DAML and reification

From: Mike Dean (mdean@bbn.com)
Date: 03/05/01

There was some discussion about reification in the DAML
Language breakout session at the DAML PI meeting (which I
unfortunately missed), which apparently led many to conclude
that reification may be too problematic for DAML (in
particular, its formal semantics).

I think a problem for RDF and DAML is that "quoting" (e.g.
"Ralph says that Ora is the author of Ora's Home Page", with
an implication that I may not choose to believe that Ora is
the author or Ora's Home Page") has been used as the
canonical example for reification.

Instead, I think data tagging (e.g. "statement X was
harvested from http://www..." or "statement X was made on
2001-02-27") should be considered the canonical example,
with quoting at best secondary.

Such tagging is incredibly useful, and (IMHO) one of the
main benefits offered by RDF/DAML over XML and other
representations.  I've seen a number of military databases
that add per-record or per-field timestamps and source
information, significantly cluttering their data model.

I've been using RDF API for such tagging of statements
harvested by the DAML Crawler.  The API is very convenient:
a Statement is a Resource, and can be used as the subject of
another Statement.  The serialized form uses a URI
containing a hash of the subject/predicate/object to
identify the statement -- I'd like to have an optional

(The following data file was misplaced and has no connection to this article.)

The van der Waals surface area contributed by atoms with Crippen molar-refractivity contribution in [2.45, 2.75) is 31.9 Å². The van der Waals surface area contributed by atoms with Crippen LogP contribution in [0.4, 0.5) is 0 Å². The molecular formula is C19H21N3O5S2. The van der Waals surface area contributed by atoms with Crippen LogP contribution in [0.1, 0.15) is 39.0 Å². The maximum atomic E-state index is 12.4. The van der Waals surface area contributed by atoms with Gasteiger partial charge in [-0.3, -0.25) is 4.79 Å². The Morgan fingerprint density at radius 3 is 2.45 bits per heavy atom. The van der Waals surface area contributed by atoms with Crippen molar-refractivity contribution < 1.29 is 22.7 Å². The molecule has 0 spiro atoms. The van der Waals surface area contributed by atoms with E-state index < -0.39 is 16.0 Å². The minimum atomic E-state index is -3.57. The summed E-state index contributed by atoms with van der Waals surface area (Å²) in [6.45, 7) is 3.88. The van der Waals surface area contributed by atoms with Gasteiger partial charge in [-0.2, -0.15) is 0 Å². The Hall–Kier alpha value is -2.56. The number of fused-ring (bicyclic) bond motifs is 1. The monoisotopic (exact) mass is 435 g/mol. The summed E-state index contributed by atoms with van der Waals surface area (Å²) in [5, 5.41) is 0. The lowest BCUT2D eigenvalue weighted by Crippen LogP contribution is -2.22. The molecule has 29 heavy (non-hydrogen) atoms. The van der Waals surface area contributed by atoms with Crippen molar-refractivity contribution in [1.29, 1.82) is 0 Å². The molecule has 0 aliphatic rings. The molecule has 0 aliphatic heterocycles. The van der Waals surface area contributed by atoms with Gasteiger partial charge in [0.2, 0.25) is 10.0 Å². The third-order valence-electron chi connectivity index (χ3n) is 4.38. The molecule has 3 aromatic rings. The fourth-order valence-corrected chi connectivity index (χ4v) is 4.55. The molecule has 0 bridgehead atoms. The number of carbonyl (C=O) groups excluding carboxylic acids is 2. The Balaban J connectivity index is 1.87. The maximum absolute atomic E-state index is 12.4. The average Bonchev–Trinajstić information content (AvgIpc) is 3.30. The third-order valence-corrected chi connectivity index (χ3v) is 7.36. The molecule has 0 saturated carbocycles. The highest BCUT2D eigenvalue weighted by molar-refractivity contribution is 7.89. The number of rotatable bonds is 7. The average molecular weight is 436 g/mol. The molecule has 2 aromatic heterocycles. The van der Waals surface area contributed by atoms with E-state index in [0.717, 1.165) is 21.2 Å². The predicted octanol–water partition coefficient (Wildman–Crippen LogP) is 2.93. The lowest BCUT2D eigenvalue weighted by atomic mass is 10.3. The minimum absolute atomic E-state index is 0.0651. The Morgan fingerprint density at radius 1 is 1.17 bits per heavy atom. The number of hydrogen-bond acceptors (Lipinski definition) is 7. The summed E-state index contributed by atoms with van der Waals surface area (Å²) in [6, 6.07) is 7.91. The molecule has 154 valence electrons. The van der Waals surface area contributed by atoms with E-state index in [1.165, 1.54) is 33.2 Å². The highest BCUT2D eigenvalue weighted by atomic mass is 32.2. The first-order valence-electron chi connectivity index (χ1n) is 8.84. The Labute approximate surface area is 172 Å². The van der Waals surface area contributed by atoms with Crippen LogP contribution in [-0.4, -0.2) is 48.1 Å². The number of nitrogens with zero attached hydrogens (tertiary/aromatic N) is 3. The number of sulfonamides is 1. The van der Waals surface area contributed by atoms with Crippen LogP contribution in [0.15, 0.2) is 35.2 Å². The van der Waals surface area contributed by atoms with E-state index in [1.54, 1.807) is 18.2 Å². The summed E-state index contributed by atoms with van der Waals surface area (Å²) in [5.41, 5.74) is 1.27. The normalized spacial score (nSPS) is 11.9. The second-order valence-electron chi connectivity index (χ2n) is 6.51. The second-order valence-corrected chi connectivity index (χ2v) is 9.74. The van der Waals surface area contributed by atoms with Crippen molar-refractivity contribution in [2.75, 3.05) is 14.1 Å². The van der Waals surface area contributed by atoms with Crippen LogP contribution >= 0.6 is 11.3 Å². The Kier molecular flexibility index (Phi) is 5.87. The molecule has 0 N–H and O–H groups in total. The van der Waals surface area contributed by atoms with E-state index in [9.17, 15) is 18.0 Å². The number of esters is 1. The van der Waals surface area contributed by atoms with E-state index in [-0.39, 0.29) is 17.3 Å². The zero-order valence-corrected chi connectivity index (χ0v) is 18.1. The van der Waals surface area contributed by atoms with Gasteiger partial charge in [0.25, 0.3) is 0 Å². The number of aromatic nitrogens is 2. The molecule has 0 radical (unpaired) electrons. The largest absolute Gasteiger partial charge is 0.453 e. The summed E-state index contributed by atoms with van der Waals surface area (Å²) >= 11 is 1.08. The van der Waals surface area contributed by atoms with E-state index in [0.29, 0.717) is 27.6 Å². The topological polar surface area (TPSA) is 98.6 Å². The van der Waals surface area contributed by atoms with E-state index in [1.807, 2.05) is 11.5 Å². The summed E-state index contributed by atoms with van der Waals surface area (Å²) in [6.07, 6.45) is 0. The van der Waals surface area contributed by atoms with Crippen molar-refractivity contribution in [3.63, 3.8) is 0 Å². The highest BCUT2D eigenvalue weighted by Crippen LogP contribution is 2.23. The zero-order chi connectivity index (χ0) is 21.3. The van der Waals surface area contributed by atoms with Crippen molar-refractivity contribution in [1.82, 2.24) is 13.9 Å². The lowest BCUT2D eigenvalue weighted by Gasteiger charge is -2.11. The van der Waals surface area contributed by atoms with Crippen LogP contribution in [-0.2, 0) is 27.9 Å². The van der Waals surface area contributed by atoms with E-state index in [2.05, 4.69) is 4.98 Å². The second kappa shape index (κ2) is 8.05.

mechanism to explicitly provide an ID for the statement.

I looked back at the RDF Specification [1] and found that
the specification wasn't quite as I remembered it.  Section
5 shows a reified statement as being represented by 4
statements, involving the subject, predicate, object, and
type properties.  Section 4.1 states

  A new resource with the above four properties represents
  the original statement and can both be used as the object
  of other statements and have additional statements made
  about it.  The resource with these four properties is not
  a replacement for the original statement, it is a model of
  the statement.  A statement and its corresponding reified
  statement exist independently in an RDF graph and either
  may be present without the other.  The RDF graph is said
  to contain the fact given in the statement if and only if
  the statement is present in the graph, irrespective of
  whether the corresponding reified statement is present.

without specifying whether the original statement can also
be used as the subject of other statements.

However, [2] shows that a (reified) Statement is a subclass
of Resource, so I believe the RDF API interpretation is

Comments?  Can/should we include a (simplified) mechanism
for tagging statements in DAML?


[1] http://www.w3.org/TR/1999/REC-rdf-syntax-19990222

[2] http://www.w3.org/2000/01/rdf-schema

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